A new edition featuring Saint Augustine’s dialogue on immortality from a tenth-century Latin manuscript, accompanied by an Old English vernacular adaptation translated into modern English for the first time in a hundred years.
Around the turn of the tenth century, an anonymous scholar crafted an Old English version of Saint Augustine of Hippo’s Soliloquia, a dialogue exploring the nature of truth and the immortality of the soul. The Old English Soliloquies was, perhaps, inspired by King Alfred the Great’s mandate to translate important Latin works. It retains Augustine’s focus on the soul, but it also explores loyalty—to friends, to one’s temporal lord, and to the Lord God—and it presses toward a deeper understanding of the afterlife. Will we endure a state of impersonal and static forgetfulness, or will we retain our memories, our accrued wisdom, and our sense of individuated consciousness?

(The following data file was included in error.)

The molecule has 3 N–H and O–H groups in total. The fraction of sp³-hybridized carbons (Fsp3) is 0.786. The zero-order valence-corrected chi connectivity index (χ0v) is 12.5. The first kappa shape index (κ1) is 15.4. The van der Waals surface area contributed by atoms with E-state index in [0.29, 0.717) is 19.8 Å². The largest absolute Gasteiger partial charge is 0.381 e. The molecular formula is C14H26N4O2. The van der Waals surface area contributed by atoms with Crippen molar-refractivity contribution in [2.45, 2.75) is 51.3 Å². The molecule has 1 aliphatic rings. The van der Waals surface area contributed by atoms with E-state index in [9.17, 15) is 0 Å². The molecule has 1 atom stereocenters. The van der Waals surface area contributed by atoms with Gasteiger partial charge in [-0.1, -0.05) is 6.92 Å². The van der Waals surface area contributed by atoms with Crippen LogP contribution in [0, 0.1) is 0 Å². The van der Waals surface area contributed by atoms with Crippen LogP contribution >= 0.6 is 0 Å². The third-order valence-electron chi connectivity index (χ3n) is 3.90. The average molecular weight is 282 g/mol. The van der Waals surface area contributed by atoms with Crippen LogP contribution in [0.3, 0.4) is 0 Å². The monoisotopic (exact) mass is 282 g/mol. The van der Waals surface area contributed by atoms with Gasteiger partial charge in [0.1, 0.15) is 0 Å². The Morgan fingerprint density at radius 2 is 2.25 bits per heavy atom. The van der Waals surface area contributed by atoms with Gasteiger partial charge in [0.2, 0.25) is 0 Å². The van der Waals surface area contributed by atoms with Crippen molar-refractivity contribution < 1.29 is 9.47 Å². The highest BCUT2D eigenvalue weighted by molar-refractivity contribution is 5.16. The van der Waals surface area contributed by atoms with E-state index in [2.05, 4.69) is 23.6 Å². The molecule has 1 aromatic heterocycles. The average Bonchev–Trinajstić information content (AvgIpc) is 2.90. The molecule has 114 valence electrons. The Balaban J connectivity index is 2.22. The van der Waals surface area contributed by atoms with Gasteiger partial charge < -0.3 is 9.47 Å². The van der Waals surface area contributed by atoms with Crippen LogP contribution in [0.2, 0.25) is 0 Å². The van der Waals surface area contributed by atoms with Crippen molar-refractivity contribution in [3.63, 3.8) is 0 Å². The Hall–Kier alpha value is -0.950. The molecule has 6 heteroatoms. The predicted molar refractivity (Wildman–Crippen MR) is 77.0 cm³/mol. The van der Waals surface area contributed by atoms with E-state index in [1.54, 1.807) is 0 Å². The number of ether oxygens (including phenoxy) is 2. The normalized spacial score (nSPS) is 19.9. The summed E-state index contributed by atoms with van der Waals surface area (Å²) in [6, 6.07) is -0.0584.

This volume presents the first English translation of the complete Old English Soliloquies to appear in more than a century. It is accompanied by a unique edition of Augustine’s Latin Soliloquia, based on a tenth-century English manuscript similar to the one used by the translator, that provides insight into the adaptation process. Both the Latin and Old English texts are newly edited.